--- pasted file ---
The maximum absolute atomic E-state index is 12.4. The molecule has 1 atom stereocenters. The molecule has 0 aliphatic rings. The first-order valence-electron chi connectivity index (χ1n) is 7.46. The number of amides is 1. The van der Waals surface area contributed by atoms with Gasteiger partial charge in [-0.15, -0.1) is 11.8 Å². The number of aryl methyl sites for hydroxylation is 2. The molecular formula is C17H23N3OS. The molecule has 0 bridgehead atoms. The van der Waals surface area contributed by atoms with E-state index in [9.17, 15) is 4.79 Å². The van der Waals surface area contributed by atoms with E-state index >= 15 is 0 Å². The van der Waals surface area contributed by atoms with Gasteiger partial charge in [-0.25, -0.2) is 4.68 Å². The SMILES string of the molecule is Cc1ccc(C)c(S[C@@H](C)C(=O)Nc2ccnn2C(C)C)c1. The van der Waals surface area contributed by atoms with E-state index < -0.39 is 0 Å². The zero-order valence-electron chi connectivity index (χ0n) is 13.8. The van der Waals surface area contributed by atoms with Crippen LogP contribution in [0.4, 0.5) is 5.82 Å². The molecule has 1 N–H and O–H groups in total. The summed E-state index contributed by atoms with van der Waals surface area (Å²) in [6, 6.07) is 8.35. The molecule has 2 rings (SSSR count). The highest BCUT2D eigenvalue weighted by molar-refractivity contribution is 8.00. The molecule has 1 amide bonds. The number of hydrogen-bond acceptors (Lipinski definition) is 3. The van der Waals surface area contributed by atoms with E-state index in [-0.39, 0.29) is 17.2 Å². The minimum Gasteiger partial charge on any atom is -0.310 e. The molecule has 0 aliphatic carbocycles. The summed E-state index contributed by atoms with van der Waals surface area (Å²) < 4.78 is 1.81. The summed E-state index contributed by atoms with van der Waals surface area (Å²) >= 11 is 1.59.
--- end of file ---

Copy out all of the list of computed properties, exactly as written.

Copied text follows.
The maximum absolute atomic E-state index is 12.4. The molecule has 1 atom stereocenters. The molecule has 0 aliphatic rings. The first-order valence-electron chi connectivity index (χ1n) is 7.46. The number of amides is 1. The van der Waals surface area contributed by atoms with Gasteiger partial charge in [-0.15, -0.1) is 11.8 Å². The number of aryl methyl sites for hydroxylation is 2. The molecular formula is C17H23N3OS. The molecule has 0 bridgehead atoms. The van der Waals surface area contributed by atoms with E-state index in [9.17, 15) is 4.79 Å². The van der Waals surface area contributed by atoms with E-state index >= 15 is 0 Å². The van der Waals surface area contributed by atoms with Gasteiger partial charge in [-0.25, -0.2) is 4.68 Å². The SMILES string of the molecule is Cc1ccc(C)c(S[C@@H](C)C(=O)Nc2ccnn2C(C)C)c1. The van der Waals surface area contributed by atoms with E-state index < -0.39 is 0 Å². The zero-order valence-electron chi connectivity index (χ0n) is 13.8. The van der Waals surface area contributed by atoms with Crippen LogP contribution in [0.4, 0.5) is 5.82 Å². The molecule has 1 N–H and O–H groups in total. The summed E-state index contributed by atoms with van der Waals surface area (Å²) in [6, 6.07) is 8.35. The molecule has 2 rings (SSSR count). The highest BCUT2D eigenvalue weighted by molar-refractivity contribution is 8.00. The molecule has 1 amide bonds. The number of hydrogen-bond acceptors (Lipinski definition) is 3. The van der Waals surface area contributed by atoms with E-state index in [-0.39, 0.29) is 17.2 Å². The minimum Gasteiger partial charge on any atom is -0.310 e. The molecule has 0 aliphatic carbocycles. The summed E-state index contributed by atoms with van der Waals surface area (Å²) < 4.78 is 1.81. The summed E-state index contributed by atoms with van der Waals surface area (Å²) >= 11 is 1.59.